Bauhaus (typeface)

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Bauhaus
Bauhaus and Bauhaus 93 Typeface.svg
CategorySans-Serif
ClassificationParahaus
Designer(s)Joe Taylor
FoundryFotostar
Date created1969
Re-issuing foundriesITC Ronda
ITC Bauhaus
CharactersBauhaus 93: 240
GlyphsBauhaus 93: 270
Design based onUniversal
VariationsBauhaus 93

The Bauhaus typeface design is based on Herbert Bayer's 1925 experimental Universal typeface and the Bauhaus aesthetic overall.

The Bauhaus school sought to modernize, unify and standardize design into an idealistic form that would combine function with aesthetics. One aspect of their many proposed reforms was a series of related Bauhaus typefaces.

Common elements of Bauhaus fonts include geometric, sans-serif letterforms.

History[edit]

Contrary to their current perception, in its early years, the Bauhaus school printed serif art nouveau typefaces. After some years of design work at the school, Herbert Bayer and Joost Schmidt created the more recognizable proposals -- sans-serif geometric letterings, with decorative elements of the font removed for a crisp industrial style. In that era, they would only be drafts, and were not manufactured into printing typefaces yet,[1] although they were used for signs, book covers and publications by the Bauhaus.[2]

The most well known Bauhaus typeface is Bayer's Universal.[2] Major elements of Bauhaus typography in Bayer's original form were the elimination of capital letters, composition based on strong geometrical elements and expressive use of colors, and the replacement of the Gothic font by a more cosmopolitan font suitable for the move from handcrafted to standardized production.[3]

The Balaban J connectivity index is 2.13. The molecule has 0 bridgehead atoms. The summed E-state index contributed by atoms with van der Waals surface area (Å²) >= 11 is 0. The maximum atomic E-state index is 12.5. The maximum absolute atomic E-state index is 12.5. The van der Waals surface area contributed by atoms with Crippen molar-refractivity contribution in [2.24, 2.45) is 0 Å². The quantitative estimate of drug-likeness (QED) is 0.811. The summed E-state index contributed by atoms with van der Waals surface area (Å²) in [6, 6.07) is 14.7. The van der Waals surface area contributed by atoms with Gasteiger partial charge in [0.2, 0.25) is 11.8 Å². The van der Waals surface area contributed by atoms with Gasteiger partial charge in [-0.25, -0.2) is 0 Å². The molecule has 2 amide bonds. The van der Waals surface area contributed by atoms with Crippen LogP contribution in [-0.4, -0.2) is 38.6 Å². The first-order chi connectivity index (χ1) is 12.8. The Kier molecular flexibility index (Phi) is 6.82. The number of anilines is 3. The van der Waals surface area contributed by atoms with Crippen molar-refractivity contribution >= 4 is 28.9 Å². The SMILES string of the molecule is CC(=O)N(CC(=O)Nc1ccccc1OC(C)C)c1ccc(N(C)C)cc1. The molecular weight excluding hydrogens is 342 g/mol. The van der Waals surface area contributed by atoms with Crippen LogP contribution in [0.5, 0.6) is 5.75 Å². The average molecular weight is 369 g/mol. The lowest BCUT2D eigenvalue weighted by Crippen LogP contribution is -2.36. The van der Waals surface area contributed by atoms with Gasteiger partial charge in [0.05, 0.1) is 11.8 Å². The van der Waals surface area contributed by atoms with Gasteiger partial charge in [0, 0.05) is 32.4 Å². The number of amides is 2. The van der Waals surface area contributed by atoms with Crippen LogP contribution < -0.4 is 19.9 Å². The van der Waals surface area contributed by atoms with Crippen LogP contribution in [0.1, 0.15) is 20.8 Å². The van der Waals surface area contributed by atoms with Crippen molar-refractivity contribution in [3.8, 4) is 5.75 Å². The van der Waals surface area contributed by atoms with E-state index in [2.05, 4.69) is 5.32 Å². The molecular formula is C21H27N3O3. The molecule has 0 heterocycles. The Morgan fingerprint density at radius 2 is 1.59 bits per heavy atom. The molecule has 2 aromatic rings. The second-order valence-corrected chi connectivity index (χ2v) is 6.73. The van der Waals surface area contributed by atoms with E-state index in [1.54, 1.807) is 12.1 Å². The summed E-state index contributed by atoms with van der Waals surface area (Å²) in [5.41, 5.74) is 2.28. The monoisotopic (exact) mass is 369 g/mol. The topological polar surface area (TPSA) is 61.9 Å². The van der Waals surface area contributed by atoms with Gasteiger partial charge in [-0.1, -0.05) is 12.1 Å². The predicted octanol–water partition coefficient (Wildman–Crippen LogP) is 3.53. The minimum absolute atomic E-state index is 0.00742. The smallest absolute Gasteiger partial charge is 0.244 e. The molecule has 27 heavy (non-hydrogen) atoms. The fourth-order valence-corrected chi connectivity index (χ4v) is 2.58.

Jan Tschischold, heavily inspired by the Bauhaus school though never a member, developed a New Typography in 1928.[4] The treatise shaped modern typography, printing, and graphic design.[5]

In 1929, Bauhaus professor, László Moholy-Nagy, issued a statement that said typography "must be communication in its most intense form. The emphasis must be on absolute clarity."[6][7]

Blippo[edit]

Blippo was designed by Joe Taylor for Fotostar in 1969 as a black version of Burko Bold, which, in turn, is based on the unfinished design by the German Bauhaus school. The font was named Blippo Black by Taylor's boss, Robert Trogman.[8] It retains proportion and fit of ITC Ronda.

Blippo was used by Nintendo for the title screen of Super Mario Bros 1 and 2.[9]

Bauhaus 93[edit]

Bauhaus 93 is a variant of URW Blippo Black. It was first released in 1993, by the URW Type Foundry.[10] Only one font was produced. It is available as a pre-packaged font in Microsoft Word, and is used within the backsplash for 3D Pinball for Windows – Space Cadet. It is also used for the Postman Pat logo, around Disney's Polynesian Resort, as well as the Amiibo logo. Also used on Xinwen Lianbo in 1996 and Chuzzle as well as Homestar Runner.[9][11]

ITC Ronda[edit]

It was designed by Herb Lubalin in 1970. It adds lowercase letters to the family.